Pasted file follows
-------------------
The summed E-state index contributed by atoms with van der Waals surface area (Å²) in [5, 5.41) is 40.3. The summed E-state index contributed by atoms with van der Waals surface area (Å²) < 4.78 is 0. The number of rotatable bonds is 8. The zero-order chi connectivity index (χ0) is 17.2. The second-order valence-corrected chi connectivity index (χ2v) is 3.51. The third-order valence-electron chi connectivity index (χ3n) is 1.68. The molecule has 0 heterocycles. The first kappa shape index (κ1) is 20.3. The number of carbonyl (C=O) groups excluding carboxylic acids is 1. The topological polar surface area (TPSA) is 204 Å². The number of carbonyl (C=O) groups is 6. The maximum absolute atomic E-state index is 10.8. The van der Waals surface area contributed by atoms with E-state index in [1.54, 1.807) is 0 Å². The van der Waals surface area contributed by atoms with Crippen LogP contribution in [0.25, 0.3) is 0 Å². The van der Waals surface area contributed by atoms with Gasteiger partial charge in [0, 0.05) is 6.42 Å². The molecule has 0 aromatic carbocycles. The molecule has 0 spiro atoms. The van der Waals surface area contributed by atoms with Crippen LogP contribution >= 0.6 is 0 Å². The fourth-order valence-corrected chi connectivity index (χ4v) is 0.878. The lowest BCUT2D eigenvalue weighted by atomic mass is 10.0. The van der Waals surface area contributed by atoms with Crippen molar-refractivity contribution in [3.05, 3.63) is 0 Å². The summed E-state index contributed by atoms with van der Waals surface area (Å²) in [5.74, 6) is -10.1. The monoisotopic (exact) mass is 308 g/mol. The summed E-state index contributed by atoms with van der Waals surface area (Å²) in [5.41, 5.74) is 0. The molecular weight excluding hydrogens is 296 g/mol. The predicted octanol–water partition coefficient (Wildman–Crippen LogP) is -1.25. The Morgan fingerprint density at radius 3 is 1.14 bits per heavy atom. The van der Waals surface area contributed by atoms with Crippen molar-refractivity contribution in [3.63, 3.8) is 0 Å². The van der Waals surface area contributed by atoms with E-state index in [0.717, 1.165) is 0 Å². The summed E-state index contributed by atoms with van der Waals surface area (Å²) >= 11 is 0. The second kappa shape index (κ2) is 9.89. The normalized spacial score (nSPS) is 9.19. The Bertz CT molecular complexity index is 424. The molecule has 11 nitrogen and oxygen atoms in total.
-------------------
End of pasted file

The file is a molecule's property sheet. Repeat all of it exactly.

The summed E-state index contributed by atoms with van der Waals surface area (Å²) in [5, 5.41) is 40.3. The summed E-state index contributed by atoms with van der Waals surface area (Å²) < 4.78 is 0. The number of rotatable bonds is 8. The zero-order chi connectivity index (χ0) is 17.2. The second-order valence-corrected chi connectivity index (χ2v) is 3.51. The third-order valence-electron chi connectivity index (χ3n) is 1.68. The molecule has 0 heterocycles. The first kappa shape index (κ1) is 20.3. The number of carbonyl (C=O) groups excluding carboxylic acids is 1. The topological polar surface area (TPSA) is 204 Å². The number of carbonyl (C=O) groups is 6. The maximum absolute atomic E-state index is 10.8. The van der Waals surface area contributed by atoms with E-state index in [1.54, 1.807) is 0 Å². The van der Waals surface area contributed by atoms with Crippen LogP contribution in [0.25, 0.3) is 0 Å². The van der Waals surface area contributed by atoms with Gasteiger partial charge in [0, 0.05) is 6.42 Å². The molecule has 0 aromatic carbocycles. The molecule has 0 spiro atoms. The van der Waals surface area contributed by atoms with Crippen LogP contribution >= 0.6 is 0 Å². The fourth-order valence-corrected chi connectivity index (χ4v) is 0.878. The lowest BCUT2D eigenvalue weighted by atomic mass is 10.0. The van der Waals surface area contributed by atoms with Crippen molar-refractivity contribution in [3.05, 3.63) is 0 Å². The summed E-state index contributed by atoms with van der Waals surface area (Å²) in [5.74, 6) is -10.1. The monoisotopic (exact) mass is 308 g/mol. The summed E-state index contributed by atoms with van der Waals surface area (Å²) in [5.41, 5.74) is 0. The molecular weight excluding hydrogens is 296 g/mol. The predicted octanol–water partition coefficient (Wildman–Crippen LogP) is -1.25. The Morgan fingerprint density at radius 3 is 1.14 bits per heavy atom. The van der Waals surface area contributed by atoms with Crippen molar-refractivity contribution in [3.63, 3.8) is 0 Å². The van der Waals surface area contributed by atoms with E-state index in [0.717, 1.165) is 0 Å². The summed E-state index contributed by atoms with van der Waals surface area (Å²) >= 11 is 0. The second kappa shape index (κ2) is 9.89. The normalized spacial score (nSPS) is 9.19. The Bertz CT molecular complexity index is 424. The molecule has 11 nitrogen and oxygen atoms in total.